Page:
Bob Cahill, Chrysler Engineer

Bob Cahill with Carl Diehl and Bob KnowleRobert John Cahill attended the Chrysler Institute of Engineering, studying and working as a student engineer, starting in 1936. In 1938, he began to work for Bill Drinkard, head of engine development; Cahill later credited Drinkard with being the driving force behind the original Hemi engine. According to a 2008 interview with Mopar magazine, the hemispherical-head design was a tough sell for chief engineer Fred Zeder.

In 1953, Cahill moved from component development under Drinkard to being a motor engineer assigned to the Lynch Road (Plymouth) assembly plant. He transplanted a 1952 Chrysler Hemi into his 1950 Plymouth daily driver; the engine made the lighter car quicker than the big Chrysler, though cornering suffered. Cahill began to join special projects, including racing and the Mobilgas Economy Run.

Bob Cahill was one of the members of the engineering team that prepared a 1956 Plymouth Fury for the Daytona Beach speed trials [also see Chrysler 300s at Daytona]; the flagship Chrysler 300B had just set a performance record, but driver Phil Walters easily broke the new Chrysler record by driving the Flying Mile at a two-way average of 124 mph.

Cahill raced a 383-powered Plymouth hardtop in 1958 and 1959; he had fooled the production system into installing the engine into his Plymouth, which was only supposed to get a 350. He experimented with tuning the car across the street from the Plymouth plant, at the Product Planning garage.

Bob Cahill was promoted to Manager of Vehicle Performance Planning, moving to Highland Park. He ran Chrysler’s Pure Oil Performance Trials team and the Mobilgas Economy Run efforts, and led the racing group that developed the “Hyper Pak” powered Valiants for NASCAR’s short-lived compact car racing series. Tom Hoover led the creation of the Hyper-Pak — his first racing development project; he would eventually join Product Planning under Cahill. (Mopar quoted Hoover as saying that they’d gotten “just under 200 horsepower with 11:1 compression, tuned exhaust and a ram manifold ... with a Carter 2948 AFB carburetor.” Increased valve sizes and shorter intake runners were planned for the future. The car bodies were stiffened with extra welding, as well. The GM and Ford cars were subjected to similar modifications; presumably, so were the eight Volvos, the SIMCA, and the Nash which were also in the race.)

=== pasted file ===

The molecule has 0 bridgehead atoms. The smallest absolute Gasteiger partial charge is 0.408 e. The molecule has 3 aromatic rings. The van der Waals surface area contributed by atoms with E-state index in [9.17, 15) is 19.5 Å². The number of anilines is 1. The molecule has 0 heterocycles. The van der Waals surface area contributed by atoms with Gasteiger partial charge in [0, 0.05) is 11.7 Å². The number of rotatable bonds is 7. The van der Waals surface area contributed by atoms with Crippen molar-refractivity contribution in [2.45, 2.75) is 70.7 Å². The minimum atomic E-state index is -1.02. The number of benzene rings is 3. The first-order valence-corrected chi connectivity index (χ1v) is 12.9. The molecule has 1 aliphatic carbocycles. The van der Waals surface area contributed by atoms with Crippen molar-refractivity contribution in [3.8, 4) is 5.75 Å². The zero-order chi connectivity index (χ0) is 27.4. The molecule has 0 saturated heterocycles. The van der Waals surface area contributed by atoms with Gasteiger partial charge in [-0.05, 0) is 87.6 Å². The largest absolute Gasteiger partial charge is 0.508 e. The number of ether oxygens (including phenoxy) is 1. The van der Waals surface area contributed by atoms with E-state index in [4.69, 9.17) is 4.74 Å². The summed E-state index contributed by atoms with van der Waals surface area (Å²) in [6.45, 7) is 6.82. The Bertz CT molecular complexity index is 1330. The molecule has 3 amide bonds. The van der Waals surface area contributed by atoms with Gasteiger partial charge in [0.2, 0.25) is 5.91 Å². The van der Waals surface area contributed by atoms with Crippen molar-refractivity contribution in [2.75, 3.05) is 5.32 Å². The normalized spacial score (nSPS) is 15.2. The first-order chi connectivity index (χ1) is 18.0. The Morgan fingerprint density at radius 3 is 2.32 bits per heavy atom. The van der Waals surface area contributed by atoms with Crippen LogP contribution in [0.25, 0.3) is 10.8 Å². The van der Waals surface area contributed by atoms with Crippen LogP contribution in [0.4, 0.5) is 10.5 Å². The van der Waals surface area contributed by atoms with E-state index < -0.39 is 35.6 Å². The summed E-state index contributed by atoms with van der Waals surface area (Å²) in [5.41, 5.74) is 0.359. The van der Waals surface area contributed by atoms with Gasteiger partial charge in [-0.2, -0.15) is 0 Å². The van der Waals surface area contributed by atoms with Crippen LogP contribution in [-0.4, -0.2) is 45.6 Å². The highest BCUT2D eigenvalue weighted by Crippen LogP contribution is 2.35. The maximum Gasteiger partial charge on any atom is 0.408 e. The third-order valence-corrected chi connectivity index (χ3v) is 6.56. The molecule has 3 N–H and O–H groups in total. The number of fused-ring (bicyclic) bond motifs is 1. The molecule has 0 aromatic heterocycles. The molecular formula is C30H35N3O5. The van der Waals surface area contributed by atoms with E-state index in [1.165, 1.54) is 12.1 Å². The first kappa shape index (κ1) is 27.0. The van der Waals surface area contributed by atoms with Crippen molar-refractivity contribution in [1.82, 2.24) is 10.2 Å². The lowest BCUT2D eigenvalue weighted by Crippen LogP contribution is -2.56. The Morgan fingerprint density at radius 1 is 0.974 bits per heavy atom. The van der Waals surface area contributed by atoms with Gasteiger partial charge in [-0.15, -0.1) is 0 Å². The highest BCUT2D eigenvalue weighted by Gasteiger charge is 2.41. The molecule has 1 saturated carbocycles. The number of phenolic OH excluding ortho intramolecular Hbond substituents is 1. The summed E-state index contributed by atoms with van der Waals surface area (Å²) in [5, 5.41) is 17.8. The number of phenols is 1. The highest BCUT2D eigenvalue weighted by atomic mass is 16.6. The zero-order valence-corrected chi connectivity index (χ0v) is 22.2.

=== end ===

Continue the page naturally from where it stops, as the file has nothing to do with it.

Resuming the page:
Cahill personally brought the Hyper Pak parts to the garage where the racing cars were being converted from standard Valiant sedans, with modified transmissions, axle ratios, suspensions, tires, and brake linings. Cahill and Ron Householder drove them on the city streets to check out the mechanical components, though being set up for racing, they were not especially “streetable.” The nimble Valiant essentially destroyed the series by being too far ahead of the competition for the end of a race to be in any doubt, a lesson learned all too well by NASCAR’s leaders. The racing series never continued past the first race at Daytona, and Cahill bought the blue Valiant HyperPak car which had been driven by Paul O’Shea. He pulled the racing engine, and put in a standard 225 slant six for use as a daily driver.

Bob Cahill personally preferred drag racing to NASCAR; according to Mopar magazine, he “dreamed up” the Max Wedge and HEMI® Package Cars Chrysler built from 1962 through 1968. Mopar wrote that Cahill “wrote the official Product Planning Letter to Engineering that kicked off the 426 HEMI project.” Bill Weertman, the design engineering leader on the project, was quoted as saying, “Bob Cahill had knowledge of the original 1951 HEMI as a development engineer.” By the mid-1960s, Cahill was Chrysler’s racing manager. From 1968 to 1975, Bob Cahill worked for Bob Rodger, who was in charge of oval track and drag strip racing; Rodger reported to Burton Bouwkamp.

Butch Leal wrote,